March 2007Subscribe: in a reader or via e-mail
By Robert NilesMy apologies for my lack of posts this week. I've been preparing for the online journalism conference I run at USC each spring. I've been so busy that I was not able to make it down the road to Carlsbad for Thursday's debut of Miniland Las Vegas at Legoland California.
Published: March 29, 2007 at 11:08 PM
More than two million Lego bricks went into the recreate of 10 hotels from the Las Vegas Strip, including the Luxor, New York, New York, Tropicana, Excalibur, MGM Grand, Paris, Mirage, Treasure Island, Venetian and the Stratosphere. (No Palms? No Hard Rock? Where will they put the little Lego Hilton sister getting plastered then?)
Images are courtesy Legoland California. I promise to get down there soon and snap a few photos of the detail.
By Gareth HLatest rumours from Universal Orlando:
Published: March 23, 2007 at 8:24 AM
Back to the Future, as we all know, will close March 30th. It seems that it won't be on the high Priority to replace just yet.
Battlestar Galatica is now a definate no-no so all it leaves is the Simpsons Rumour or the new "Back to the Future." Time will tell.
BUT, it seems high on the Priority list is a new ride next door at Islands of Adventure. As mentioned many months ago it has been mentioned to bee by a park employee (Who works within the maintenance dept. in Jurassic Park) that track is already being laid for a new coaster where the Robotic Dinosaur interaction area used to be.
It could be that this ride, if confirmed, may be open later this year, or next spring at the latest.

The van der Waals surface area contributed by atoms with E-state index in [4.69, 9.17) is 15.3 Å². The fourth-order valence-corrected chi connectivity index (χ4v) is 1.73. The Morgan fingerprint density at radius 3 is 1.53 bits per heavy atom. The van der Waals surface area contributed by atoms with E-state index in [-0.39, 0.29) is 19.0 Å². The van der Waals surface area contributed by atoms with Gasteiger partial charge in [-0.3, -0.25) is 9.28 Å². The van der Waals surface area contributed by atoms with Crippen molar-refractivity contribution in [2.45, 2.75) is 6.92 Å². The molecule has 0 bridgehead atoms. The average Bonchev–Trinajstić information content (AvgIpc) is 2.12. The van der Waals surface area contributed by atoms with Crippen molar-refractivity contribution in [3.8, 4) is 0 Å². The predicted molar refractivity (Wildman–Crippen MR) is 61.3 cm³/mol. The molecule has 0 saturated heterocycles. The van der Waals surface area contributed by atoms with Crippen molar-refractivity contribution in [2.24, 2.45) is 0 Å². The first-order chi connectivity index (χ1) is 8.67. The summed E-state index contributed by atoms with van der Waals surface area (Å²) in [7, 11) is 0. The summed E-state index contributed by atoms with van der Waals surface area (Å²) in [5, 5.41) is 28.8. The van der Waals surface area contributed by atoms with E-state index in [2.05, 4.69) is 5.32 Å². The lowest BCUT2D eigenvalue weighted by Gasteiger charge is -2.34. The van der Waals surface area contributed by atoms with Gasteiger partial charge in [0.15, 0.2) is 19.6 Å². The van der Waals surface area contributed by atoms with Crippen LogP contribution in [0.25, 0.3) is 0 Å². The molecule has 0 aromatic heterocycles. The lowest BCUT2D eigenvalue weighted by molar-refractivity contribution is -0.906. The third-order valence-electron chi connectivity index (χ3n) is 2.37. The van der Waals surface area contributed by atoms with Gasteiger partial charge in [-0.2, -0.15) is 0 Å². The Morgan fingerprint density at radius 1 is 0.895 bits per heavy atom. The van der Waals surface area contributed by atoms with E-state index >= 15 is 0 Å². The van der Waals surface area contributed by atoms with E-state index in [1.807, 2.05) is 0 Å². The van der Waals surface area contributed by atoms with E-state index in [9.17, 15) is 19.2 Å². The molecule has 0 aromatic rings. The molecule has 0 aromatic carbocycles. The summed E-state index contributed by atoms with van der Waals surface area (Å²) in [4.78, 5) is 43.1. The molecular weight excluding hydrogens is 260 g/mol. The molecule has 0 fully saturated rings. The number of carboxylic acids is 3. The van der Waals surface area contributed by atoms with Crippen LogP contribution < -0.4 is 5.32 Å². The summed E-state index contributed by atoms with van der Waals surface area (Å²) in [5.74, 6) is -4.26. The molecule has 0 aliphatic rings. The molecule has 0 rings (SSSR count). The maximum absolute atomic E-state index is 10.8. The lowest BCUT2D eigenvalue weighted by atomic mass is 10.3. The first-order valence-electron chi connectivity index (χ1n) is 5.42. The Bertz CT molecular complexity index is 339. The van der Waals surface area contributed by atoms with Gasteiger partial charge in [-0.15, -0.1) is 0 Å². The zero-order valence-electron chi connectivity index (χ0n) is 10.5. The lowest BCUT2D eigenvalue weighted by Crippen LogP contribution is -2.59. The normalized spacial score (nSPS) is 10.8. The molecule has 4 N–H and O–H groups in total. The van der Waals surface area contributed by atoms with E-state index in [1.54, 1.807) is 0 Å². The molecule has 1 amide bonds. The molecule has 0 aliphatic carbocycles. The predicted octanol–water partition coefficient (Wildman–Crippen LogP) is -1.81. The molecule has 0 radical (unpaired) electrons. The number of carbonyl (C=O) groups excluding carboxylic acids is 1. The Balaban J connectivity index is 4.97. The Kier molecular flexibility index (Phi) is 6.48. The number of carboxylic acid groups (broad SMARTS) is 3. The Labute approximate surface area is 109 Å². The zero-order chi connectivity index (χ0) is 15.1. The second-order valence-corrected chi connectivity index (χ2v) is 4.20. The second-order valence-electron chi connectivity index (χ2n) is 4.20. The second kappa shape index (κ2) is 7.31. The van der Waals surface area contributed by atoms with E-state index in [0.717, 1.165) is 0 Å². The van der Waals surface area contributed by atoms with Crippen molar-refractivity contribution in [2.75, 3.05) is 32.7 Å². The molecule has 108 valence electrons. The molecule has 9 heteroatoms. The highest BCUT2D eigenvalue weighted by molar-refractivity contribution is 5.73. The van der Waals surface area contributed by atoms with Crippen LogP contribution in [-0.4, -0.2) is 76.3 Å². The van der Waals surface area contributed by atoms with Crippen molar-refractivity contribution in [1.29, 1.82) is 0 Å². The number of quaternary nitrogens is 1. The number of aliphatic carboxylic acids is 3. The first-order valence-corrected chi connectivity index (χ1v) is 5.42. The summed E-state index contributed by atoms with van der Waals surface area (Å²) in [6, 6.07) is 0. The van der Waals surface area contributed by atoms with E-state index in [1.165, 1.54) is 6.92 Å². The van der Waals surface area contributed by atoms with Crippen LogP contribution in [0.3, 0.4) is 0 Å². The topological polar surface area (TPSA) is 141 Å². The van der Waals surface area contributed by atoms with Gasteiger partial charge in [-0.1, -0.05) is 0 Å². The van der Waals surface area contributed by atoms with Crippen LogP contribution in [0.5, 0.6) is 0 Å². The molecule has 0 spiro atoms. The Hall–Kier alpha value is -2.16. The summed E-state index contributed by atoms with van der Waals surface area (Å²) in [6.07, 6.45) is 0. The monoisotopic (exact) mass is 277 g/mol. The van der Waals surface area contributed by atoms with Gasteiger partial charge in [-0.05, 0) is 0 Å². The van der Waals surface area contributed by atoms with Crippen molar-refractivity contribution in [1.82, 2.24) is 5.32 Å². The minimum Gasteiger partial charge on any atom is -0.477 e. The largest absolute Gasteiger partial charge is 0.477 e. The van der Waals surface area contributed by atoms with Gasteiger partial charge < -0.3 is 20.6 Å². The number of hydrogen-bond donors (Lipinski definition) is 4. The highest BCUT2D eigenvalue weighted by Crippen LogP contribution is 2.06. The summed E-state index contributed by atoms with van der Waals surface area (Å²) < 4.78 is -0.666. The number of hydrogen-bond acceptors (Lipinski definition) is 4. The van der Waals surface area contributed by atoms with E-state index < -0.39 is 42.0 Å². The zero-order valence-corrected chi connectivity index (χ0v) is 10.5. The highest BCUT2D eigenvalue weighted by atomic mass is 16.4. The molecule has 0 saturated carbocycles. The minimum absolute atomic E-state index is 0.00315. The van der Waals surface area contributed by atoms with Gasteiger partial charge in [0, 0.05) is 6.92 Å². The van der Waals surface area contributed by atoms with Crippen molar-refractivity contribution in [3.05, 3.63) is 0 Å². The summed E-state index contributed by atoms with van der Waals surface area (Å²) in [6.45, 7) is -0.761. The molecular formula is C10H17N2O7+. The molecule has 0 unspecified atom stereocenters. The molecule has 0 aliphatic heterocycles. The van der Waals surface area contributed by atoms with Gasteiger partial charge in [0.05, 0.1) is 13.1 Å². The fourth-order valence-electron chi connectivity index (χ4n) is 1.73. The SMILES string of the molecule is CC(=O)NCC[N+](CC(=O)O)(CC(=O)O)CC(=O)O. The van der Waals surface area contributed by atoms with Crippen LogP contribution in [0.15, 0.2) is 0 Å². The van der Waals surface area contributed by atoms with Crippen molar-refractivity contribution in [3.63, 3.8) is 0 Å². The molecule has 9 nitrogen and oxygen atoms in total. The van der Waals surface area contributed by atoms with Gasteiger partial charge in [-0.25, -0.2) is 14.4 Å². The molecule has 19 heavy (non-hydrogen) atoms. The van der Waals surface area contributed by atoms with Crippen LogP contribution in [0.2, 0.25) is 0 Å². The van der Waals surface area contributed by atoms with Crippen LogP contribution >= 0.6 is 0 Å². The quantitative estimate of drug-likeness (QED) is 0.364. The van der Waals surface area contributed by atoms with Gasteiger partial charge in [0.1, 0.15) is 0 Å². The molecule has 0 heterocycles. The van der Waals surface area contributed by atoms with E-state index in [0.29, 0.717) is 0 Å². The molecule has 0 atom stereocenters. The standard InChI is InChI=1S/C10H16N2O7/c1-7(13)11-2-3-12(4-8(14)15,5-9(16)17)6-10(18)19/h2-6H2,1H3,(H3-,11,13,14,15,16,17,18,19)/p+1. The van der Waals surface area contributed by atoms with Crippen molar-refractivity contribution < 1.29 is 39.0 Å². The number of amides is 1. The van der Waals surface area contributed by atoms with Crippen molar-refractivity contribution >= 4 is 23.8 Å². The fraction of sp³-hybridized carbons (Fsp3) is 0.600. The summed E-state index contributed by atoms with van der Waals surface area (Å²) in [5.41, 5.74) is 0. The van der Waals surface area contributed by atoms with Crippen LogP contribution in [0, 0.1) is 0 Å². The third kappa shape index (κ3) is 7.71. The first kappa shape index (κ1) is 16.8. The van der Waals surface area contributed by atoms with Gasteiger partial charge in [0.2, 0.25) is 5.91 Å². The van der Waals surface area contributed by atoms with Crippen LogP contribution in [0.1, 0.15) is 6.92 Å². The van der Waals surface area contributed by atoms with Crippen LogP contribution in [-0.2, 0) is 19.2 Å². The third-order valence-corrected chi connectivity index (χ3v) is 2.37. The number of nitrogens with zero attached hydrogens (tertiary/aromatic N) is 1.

This would be a much needed addition to IOA as no new ride (With the exception of the Seuss Trolley) nhas been instaled in many years.
Universal, of course, had Revenge of the Mummy installed just 3 years ago.
Watch this space for updates!
By Robert NilesThe LA Times today refuels spectulation that Disneyland will soon announce another expansion to the Anaheim theme park resort.
Published: March 22, 2007 at 11:46 AM
Disney's been fighting an attempt by the city of Anheim to clear the way for an affordable housing project near the theme parks, in the city's designated resort district. And this week, the company announced it would seek a ballot initiative to strengthen the resort district zoning, requiring a city-wide vote before any exceptions to the tourism-only development in the area could be granted.
It's making people wonder if Disney's fighting residential development so hard because it has plans for more tourism development, beyond its existing two theme parks, three hotels and the Downtown Disney outdoor shopping mall.
From the article:
The company has slowly but steadily amassed 460 acres in Anaheim, including a prime chunk of strawberry fields down Harbor Boulevard from Disneyland that is the designated site of a third park.
By Russell MeyerBusch Gardens Europe in Williamsburg, Virginia has been working tirelessly since September 2006 on their newest roller coaster, Griffon. The 205-foot B&M dive machine now has its own dedicated website at:
Published: March 20, 2007 at 10:19 PM
The website indicates that the ride will open on May 25, 2007, which seems about right considering the amount of work that still needs to be done of the coaster. On Saturday, March 17, 2007, I attended passholder preview day, and while the track is completely finish, and the unique floorless, 10-seats-across trains were in the maintenance building, most of the landscaping and themeing were still to be completed, as well as the splashdown section of the coaster.
Guests can still marvel at this menacing new icon at Busch Gardens, but it appears the public will have to wait two more months to test out this beast.
By Robert NilesSome good news from SeaWorld today:
Published: March 16, 2007 at 1:19 PM
By Robert NilesThe Orange County Register's Yvette Cabrera invited a dietitian to join her on a visit to Disneyland recently, to check out the food options at the park.
Published: March 15, 2007 at 8:19 AM